Blogging with LibGuides

Blogging is a great way to share news, stories, and announcements with your users. Within LibGuides, you'll find two types of blogs:

  • System blog: think of this as the primary blog for your LibGuides site. This exists at the system level and is just a click away from your LibGuides homepage (when using the default page layout template). If you're looking to have just a single blog for your library, then this will be the best option for most sites.
  • Guide blogs: in addition to your system blog, you can also add a blog page to any of your guides. This is a great way for anyone to create their own personal blog on any subject or topic. For example, if your Geology subject librarian has her own guide, she could add a blog page to share news on upcoming conferences, notable journal articles, new books in your collection, etc.

Both types of blogs have features that can help you share your posts outside of LibGuides:

  • Email notifications: users can subscribe to receive email notifications each time a new post is published. The list of subscribers can be viewed and managed in the blog's settings.
  • Social media: if your LibApps Admin(s) has connected a Facebook or Twitter account to your LibApps Social Channels, you can share links automatically when you publish new posts.
  • RSS feed: each blog has its own feed -- just enter the blog's URL in your favorite RSS feed reader to subscribe.
  • Widgets: you can create and embed a Blogs widget into a webpage (such as your library website) to display a list of a blog's latest posts.

Example of a system blog's homepage

Setting up your system blog

Every LibGuides site has a system blog, which you can manage by going to Content > Blog. By default, only Admin users will be allowed to edit the blog's settings and add, edit, or delete posts. However, these permissions can be extended to all Regular users, as well.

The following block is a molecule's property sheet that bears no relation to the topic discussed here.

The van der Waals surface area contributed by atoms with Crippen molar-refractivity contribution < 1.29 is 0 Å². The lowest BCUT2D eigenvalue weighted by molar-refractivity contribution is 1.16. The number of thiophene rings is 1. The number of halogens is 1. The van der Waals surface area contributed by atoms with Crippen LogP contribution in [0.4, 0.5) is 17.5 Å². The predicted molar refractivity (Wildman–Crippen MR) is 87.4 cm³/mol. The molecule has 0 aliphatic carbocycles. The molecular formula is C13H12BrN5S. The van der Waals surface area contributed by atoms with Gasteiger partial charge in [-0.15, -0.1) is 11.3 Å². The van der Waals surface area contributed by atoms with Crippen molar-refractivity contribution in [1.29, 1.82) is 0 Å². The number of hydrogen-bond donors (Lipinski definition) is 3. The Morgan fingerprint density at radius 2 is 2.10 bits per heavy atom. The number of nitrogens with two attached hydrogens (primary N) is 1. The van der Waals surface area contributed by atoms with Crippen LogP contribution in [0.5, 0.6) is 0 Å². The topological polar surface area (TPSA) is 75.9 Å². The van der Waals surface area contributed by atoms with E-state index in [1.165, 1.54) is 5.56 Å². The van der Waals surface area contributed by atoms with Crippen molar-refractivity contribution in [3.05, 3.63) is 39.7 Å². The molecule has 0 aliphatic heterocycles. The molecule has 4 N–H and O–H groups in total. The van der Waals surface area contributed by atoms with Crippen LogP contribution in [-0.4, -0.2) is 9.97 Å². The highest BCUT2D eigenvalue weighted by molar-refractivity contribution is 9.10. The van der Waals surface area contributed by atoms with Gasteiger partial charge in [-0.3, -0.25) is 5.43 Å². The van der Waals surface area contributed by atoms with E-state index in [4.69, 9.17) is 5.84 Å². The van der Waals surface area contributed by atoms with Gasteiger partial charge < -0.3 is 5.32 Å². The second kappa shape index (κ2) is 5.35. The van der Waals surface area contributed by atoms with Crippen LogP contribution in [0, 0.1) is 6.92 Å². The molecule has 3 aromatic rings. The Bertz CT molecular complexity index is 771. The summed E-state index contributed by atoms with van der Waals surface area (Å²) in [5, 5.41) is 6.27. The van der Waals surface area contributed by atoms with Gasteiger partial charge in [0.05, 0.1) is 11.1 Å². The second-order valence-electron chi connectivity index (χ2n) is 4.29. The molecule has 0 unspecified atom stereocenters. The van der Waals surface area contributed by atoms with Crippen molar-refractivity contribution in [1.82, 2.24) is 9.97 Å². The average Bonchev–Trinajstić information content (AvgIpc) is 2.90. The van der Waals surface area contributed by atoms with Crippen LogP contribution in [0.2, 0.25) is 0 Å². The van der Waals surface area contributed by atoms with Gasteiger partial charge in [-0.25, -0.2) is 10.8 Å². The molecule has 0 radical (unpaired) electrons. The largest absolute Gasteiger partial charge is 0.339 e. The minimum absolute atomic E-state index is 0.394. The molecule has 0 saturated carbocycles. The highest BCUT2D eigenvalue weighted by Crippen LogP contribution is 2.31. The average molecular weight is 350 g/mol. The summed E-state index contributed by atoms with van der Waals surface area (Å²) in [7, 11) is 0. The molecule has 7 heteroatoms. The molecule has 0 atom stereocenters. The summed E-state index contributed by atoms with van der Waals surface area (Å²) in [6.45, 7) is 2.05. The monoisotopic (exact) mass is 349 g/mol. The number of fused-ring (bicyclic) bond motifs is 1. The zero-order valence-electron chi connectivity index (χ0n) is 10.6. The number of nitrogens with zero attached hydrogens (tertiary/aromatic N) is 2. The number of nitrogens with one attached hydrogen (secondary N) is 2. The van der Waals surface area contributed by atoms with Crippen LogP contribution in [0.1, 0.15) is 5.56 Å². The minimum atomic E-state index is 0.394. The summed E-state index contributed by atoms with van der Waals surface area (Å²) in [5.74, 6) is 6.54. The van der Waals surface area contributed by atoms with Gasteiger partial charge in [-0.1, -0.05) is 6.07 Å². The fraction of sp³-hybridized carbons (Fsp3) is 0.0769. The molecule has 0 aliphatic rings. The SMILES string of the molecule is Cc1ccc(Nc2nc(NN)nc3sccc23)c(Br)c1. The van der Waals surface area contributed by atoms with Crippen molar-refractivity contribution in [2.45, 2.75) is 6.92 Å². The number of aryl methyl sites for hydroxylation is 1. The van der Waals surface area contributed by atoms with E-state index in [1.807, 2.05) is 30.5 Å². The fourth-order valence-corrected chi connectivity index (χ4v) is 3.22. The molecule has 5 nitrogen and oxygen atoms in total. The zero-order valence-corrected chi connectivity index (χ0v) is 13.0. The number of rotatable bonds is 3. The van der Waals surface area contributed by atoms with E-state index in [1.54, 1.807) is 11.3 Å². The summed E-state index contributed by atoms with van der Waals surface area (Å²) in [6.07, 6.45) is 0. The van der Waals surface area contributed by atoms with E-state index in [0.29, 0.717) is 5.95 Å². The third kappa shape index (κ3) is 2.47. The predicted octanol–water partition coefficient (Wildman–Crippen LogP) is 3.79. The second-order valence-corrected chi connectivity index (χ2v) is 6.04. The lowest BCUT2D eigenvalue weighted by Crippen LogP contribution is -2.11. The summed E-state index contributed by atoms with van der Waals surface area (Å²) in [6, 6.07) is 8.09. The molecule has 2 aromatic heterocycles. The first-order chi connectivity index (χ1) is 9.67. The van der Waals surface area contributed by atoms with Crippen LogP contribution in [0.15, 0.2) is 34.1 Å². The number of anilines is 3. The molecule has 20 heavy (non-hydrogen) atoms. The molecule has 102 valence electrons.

Initially, your system blog will be set to Disabled, which means it will not be visible to the public. This gives you time to set things up before you start adding and sharing content. Again, only Admin users can do this at first, but Regular users can be given access, as well.

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Adding a blog to a guide

In addition to your system blog, each guide can have a blog page, as well. This will appear in the tab or side navigation list just like any other page. The only difference is that it will display a blog instead of the usual columns, boxes, and content items.

Guide blogs enjoy the same features as the system blog, too, including social sharing and subscription options. But unlike the system blog, user permissions work differently. Since this is a page in a guide, the same users who have access to edit the guide will also be able to edit the blog's settings and posts. This includes Admins, the guide's owner, users assigned as editors to the guide, and Regular users with the Edit All Guides permission.

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Creating and publishing blog posts

After setting up your blogs, you're ready to start adding posts. Your blogs posts will appear from newest to oldest, allowing your users to see your newest posts right at the top of your blog. However, if you want to highlight a particular post, you can pin it to the top of your blog. That way, it won't get shuffled "below the fold" by newer posts.

New posts begin as drafts, which you can save until you're ready to publish. That way, if you can't finish writing in one sitting, you can save your draft and come back later to finish. Once your post is ready, you can choose to publish immediately or schedule it to publish on a specific date and time. Whichever option you choose, you can simultaneously share your post on a connected Facebook and Twitter account, too.

When creating and editing a post, the built-in rich text editor makes it easy to add formatting and styles to your text. It also allows you to insert images, lists, links, and tables, along with Databases from your A-Z List and Books from the Catalog assets. 

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Sharing blog posts

There are several options for sharing blog posts with your patrons, including email subscriptions, social media sharing, RSS feeds, and customizable widgets. That way, your patrons can stay in the know even if they don't visit your blog very often.

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Managing blog post comments

The great thing about blogs is that your readers can leave comments. This allows you to build discussions around your posts, respond to feedback, and engage your audience.  Anyone who has a LibApps account in your LibGuides site can comment. This includes:

Whenever someone leaves a comment or reply on a post, the post's author will receive an email notification that includes the timestamp and text of the comment.

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